The 1961 Fleer RetroCards series continues with s second set of NFL players. This set features 24 more NFL players who didn't have cards in the 1961 Fleer set: John Wooten, King Hill, Joe Perry, Vince Promuto, John Gonzaga, Jim Marshall, Dick Nolan, Dave "Deacon" Jones, Norm Snead, J.D. Smith, Billy Ray Smith, Ernie McMillan, Red Mack, Lenny Lyles, John Baker, Len Dawson, Pat Summerall, Mel Triplett, Alex Karras, Billy Kilmer, Palmer Pyle, Danny Villanueva, and Lou "the Toe" Groza.

This set will be out soon so check back for availability and for the preview of the RetroCards 1961 Fleer series three featuring 24 new cards of AFL players!

Thursday, August 30, 2018

Charley Powell: The Best Athlete You've Never Heard Of

Topps, Fleer, football cards, Jerry Powell, Art Powell, Harlem Globetrotters,


One of the greatest unknown athletes of the 20th century is a guy almost no one has ever heard of. Name one athlete who played professional football, baseball, and boxed professionally. This person also turned down an offer to play with the Harlem Globetrotters as well as offers from UCLA and Notre Dame. His name is Charley Powell.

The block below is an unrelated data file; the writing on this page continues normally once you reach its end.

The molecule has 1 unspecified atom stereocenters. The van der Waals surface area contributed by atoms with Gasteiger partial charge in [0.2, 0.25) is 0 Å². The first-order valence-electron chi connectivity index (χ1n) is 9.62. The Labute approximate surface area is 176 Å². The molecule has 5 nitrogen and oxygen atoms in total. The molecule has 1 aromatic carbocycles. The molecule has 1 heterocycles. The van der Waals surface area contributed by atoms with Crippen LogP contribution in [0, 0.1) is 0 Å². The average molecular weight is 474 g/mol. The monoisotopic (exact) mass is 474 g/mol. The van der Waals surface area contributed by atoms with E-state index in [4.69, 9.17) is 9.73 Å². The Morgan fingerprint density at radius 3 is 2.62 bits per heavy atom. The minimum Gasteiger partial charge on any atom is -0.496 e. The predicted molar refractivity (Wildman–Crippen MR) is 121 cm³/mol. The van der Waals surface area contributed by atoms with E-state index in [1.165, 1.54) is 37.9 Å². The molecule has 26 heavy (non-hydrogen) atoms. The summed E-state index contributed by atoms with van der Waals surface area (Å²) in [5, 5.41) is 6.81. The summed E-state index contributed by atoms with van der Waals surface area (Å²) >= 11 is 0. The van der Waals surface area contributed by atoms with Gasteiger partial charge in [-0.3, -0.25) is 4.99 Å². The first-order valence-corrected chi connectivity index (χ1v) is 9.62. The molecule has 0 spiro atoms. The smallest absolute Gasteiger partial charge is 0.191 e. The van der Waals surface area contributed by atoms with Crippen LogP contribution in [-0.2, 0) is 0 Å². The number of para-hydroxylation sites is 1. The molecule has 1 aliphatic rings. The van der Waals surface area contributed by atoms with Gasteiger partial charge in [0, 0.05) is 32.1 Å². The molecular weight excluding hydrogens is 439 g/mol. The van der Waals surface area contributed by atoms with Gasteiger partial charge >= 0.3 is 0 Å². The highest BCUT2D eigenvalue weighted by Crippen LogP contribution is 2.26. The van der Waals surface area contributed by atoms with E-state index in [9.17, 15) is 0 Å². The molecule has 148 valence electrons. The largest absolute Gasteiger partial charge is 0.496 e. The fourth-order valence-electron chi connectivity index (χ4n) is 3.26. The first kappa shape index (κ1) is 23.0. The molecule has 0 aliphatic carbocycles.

RetroCards is featuring this somewhat obscure athlete with the intent of showcase his amazing highlight of being a multi-sport athlete. First of all, he may be best known as the older brother of American Football League star Art Powell, who was one of the AFL’s top receivers in the 1960s (his other brother Jerry played in the WFL for the Hawaiians). Charley’s career, however, was far more diverse. Here is a quick timeline of his achievements.

1940s  Boxed as a teen to help support his family.